Category Archives: race

A Brief History of How “Black History” is Seen

What is called “Black History” in the United States of America is American history.  In categorizing and cataloging “Black History” as such, and relegating it not only to one month of the year, February, but also the shortest month of … Continue reading

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“Final” Touches on The Black Blood of Poetry

Early this morning I put the “final” touches on my title poem, “The Black Blood of Poetry.” I wasn’t going to post it, but it is timely, and I’d rather not wait until the collection is published to put this … Continue reading

Posted in Black Shadows and Through the White Looking Glass, crime, James Baldwin, Lest We Forget, Malcolm X, Martin Luther King, Murder, Nation of Islam, Poetry, Politics, race, raising black boys, Revolution, Sometimes Blue Knights Wear Black Hats, Sonny's Blues, Streets of Rage | Tagged , , , , , , , , , , , , , , | 1 Comment

The Black Blood of Poetry

Over the weekend I got some good work done on my title poem, “The Black Blood of Poetry.” A little more than twenty years ago, a poet-friend, Rachel Wetzsteon, who committed suicide in December 2009, perhaps because she felt too … Continue reading

Posted in being a teenager, Black Shadows and Through the White Looking Glass, crime, ezwwaters, Lest We Forget, Poetry, race, raising black boys, Relationships, Streets of Rage | Tagged , , , , , , , , , , , , | Leave a comment

“The Man Who Cried I Am!”: Celebrating Fifty Years of Life

It seems like only yesterday when I wrote this piece as I approached a milestone birthday, but it’s been nearly ten years. As I approach another milestone birthday, I am looking to complete my fourth collection of poetry, entitled, The … Continue reading

Posted in being a teenager, Black patriotism, Black Shadows and Through the White Looking Glass, crime, ezwwaters, Growing Up, juveniles, Patriotism, race, raising black boys, Relationships, Sometimes Blue Knights Wear Black Hats, Streets of Rage, Urban Impact | Tagged , , , , , , | Leave a comment

A Brief History of the Hayes-Tilden Compromise

In order to understand the pathology of memorializing treasonous Confederates, look to the Hayes-Tilden Compromise (1876-77), which in effect ended the Reconstruction years (1865-1877), when Black people made tremendous strides, politically, economically, and socially, a mere 12 years after 246 … Continue reading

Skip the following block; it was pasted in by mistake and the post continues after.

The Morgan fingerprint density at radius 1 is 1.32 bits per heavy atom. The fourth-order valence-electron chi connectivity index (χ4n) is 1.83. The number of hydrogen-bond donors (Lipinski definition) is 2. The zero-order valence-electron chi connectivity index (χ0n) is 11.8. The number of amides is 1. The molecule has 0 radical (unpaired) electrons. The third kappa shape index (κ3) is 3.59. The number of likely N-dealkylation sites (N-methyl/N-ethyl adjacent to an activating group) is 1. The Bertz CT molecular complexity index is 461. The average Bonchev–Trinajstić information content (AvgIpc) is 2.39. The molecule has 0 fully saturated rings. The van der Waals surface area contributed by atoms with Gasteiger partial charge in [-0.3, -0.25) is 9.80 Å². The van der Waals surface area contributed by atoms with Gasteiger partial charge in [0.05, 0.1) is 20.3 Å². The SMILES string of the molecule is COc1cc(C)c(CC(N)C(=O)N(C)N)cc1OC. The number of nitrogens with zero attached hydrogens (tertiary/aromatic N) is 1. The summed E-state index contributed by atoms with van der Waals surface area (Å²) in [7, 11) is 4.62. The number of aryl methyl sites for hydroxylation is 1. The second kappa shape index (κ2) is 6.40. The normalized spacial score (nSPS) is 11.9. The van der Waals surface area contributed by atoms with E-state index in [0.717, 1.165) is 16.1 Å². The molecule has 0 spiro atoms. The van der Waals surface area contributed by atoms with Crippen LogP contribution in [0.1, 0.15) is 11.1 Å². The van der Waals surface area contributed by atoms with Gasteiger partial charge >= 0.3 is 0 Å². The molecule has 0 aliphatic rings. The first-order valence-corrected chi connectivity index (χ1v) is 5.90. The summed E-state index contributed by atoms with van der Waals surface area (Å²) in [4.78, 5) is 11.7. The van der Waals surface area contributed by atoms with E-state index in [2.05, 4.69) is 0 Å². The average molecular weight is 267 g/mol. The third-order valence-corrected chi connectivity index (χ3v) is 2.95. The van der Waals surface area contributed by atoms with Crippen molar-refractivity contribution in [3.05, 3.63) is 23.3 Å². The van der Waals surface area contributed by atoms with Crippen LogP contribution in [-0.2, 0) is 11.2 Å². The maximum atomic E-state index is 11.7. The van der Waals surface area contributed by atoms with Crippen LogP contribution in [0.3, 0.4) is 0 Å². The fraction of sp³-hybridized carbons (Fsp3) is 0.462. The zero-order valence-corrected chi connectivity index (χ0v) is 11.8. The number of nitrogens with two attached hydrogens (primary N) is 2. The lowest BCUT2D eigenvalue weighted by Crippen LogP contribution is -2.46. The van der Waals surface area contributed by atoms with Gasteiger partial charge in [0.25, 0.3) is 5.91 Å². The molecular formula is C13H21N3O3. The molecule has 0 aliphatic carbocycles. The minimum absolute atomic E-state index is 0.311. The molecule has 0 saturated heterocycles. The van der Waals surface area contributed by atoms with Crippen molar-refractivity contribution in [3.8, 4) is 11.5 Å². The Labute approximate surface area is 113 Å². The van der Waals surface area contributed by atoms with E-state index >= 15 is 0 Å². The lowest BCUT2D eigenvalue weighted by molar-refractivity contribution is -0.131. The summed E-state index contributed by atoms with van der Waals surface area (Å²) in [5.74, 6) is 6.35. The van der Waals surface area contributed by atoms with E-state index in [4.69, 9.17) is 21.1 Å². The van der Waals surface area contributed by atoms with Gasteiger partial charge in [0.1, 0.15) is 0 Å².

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The “Cancel-culture” Conundrum

If I hear one more white person say “Cancel-culture…” “Cancel-culture” is the latest buzz term being used by Trumpeteers, including Ivanka Trump, and as with almost everything that comes out of the Oval Office in these times, it’s a false … Continue reading

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A Comparison of New York State Laws and Regulations and Slave Codes

In the mid-1980s, while doing research on an essay, which I would entitle, “From the Plantation to the Penitentiary,” I came across something startling.  I had already seen the connection between slavery and imprisonment, from the very beginning of the … Continue reading

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On this day in American History – July 5, 1852 — Frederick Douglass gives his famous speech, “What to the Slave is the Fourth of July?”

One hundred and sixty-eight years ago today Frederick Douglass gave his famous speech, “What to the Slave is the Fourth of July?” Douglass was born into slavery in 1818, the product of a white male raping a Black woman. White … Continue reading

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On this Day in American History — June 24, 2015, Confederate Flag Flies at Alabama Capitol until this day in 2015; Monuments Remain (From the Equal Justice Initiative 2020 Calendar)

On June 24, 2015, Alabama officials removed a Confederate flag flying on the grounds of the state capitol in Montgomery. The move came in response to national scrutiny of Confederate symbols on public property, triggered by a tragic shooting at … Continue reading

Posted in Black Shadows and Through the White Looking Glass, Justice Chronicles, Politics, race, Slavery | Tagged , , , , , , , , , , , , , , , , , , , , , , , , , | 1 Comment

Talladega Knights: The Ballad of Bubba Wallace, “Sweet Home Alabama,” and the Day of the Noose

Headline: Bubba Wallace, NASCAR’s only Black driver who races full-time in NASCAR’s top three series – a noose was found in his garage stall at Talladega Superspeedway, “the biggest and baddest track.” NASCAR has banned the Confederate flag from its … Continue reading

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